At last month’s summit in St. Petersburg, Russia, G20 leaders backed two ambitious proposals issued by the Organization for Economic Co-operation and Development (OECD), including the establishment of a global model for the automatic exchange of tax information between multinational entities and taxing authorities (OECD Report), and an action plan on base erosion and profit shifting (BEPS Action Plan).1
The G20 endorsements are the latest developments in the ongoing global effort for greater tax transparency that has gained significant momentum in 2013 and should continue to do so over the next two years. However, there are questions surrounding how OECD’s recommendations can be implemented.
Since the U.S. government issued comprehensive final regulations implementing the U.S. Foreign Account Tax Compliance Act (FATCA) in January 2013, there has been a wave of global activity, including:
Model 1 IGA. In April 2013, the ministers of finance of France, Germany, Italy, Spain and the U.K. announced their intention to exchange FATCA-type information among themselves in addition to exchanging information with the United States. To achieve this, these countries developed with the U.S. the Model Intergovernmental Agreement to Improve International Tax Compliance and to Implement FATCA (Model 1 IGA). Model 1 IGA requires reporting by financial institutions to their local tax authorities, which then exchange the information on an automatic basis with the tax authorities in the respective residence jurisdictions of the account holders. Since April 2013, numerous other countries have expressed interest in this approach and have made commitments to join the Model 1 IGA project.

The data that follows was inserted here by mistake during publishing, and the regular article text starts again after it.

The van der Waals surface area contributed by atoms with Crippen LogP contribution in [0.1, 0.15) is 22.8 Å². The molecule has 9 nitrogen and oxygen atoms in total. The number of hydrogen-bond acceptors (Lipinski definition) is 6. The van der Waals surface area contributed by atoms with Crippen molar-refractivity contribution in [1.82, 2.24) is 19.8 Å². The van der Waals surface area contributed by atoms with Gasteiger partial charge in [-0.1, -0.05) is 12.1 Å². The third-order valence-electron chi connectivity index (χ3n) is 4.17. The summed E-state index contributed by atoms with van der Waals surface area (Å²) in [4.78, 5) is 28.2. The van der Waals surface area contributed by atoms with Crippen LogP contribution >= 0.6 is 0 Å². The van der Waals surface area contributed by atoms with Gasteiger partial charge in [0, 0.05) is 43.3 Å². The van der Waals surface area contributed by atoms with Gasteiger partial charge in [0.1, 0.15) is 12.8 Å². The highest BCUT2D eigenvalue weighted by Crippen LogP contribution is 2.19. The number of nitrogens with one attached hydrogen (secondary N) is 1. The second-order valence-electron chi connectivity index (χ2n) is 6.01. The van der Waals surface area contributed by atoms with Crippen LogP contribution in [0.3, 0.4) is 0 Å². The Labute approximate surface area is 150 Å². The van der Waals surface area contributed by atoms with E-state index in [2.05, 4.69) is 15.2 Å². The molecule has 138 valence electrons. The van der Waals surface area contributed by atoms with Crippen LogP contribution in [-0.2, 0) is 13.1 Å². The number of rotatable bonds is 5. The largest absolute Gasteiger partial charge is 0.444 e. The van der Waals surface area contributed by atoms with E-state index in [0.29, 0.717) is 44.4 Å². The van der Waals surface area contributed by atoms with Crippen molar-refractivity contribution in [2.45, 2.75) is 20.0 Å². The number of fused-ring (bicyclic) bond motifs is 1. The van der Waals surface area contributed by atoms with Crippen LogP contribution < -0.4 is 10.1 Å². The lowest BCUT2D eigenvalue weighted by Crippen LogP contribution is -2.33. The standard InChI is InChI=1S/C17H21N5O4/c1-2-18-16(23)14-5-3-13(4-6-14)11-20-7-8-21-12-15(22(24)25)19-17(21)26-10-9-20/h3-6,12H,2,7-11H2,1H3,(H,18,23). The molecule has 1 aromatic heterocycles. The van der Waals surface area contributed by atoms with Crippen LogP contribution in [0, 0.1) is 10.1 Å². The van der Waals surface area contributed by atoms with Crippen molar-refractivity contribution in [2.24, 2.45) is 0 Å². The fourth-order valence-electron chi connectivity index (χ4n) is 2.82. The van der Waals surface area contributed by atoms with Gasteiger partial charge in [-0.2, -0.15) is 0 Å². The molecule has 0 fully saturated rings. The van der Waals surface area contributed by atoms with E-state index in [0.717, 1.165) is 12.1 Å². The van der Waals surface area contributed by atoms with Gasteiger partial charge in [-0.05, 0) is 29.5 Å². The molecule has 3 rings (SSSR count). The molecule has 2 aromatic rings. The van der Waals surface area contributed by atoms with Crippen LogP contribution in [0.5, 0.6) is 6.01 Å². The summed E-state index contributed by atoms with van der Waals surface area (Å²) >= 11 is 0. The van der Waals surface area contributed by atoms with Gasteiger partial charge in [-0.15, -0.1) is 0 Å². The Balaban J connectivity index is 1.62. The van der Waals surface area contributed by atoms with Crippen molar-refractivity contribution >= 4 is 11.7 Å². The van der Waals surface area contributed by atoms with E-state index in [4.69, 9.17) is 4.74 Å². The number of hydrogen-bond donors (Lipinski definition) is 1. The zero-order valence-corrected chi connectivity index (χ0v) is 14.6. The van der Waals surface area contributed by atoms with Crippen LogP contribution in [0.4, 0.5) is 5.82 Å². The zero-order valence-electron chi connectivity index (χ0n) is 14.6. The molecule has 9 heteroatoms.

G20 and G8 Backing. Also in April this year, the G20 finance ministers and central bank governors endorsed automatic exchange as the expected new standard, calling upon the OECD to report on progress in developing a new multilateral standard for the automatic exchange of tax information, taking into account country-specific characteristics. At their meeting in Lough Erne, Ireland, in June, the G8 issued a communiqué that also addressed tax transparency, calling for country-by-country reporting to tax authorities by major multinationals. Such reporting would include information on beneficial ownership and basic information at the national level. In this context, the G8 proposed a central registration of beneficial ownership.
The OECD Report
Key Factors. According to the OECD Report, an effective model of automatic exchange of tax information should include:
Focus on tax compliance. The model should be designed specifically for tax compliance issues and not be a mere byproduct of domestic reporting.
Standardized approach. The model needs to be standardized, which will simplify the process and increase its effectiveness.
Global reach. The model should have a global reach. Otherwise, it may only lead to a relocation of income streams and would not resolve the issues of offshore tax evasion.
Scope. The OECD Report proposes a comprehensive scope of the entities required to report, the account holders and the information required to be exchanged with residence jurisdictions:
Required entities. Not only banks, but also other financial institutions, such as brokers, collective investment vehicles and insurance companies, will be required to report.
Required accountholders. Both individuals and “interposed legal entities or arrangements”, such as shell companies, trusts or similar arrangements as well as the persons behind such interposed entities, will be covered.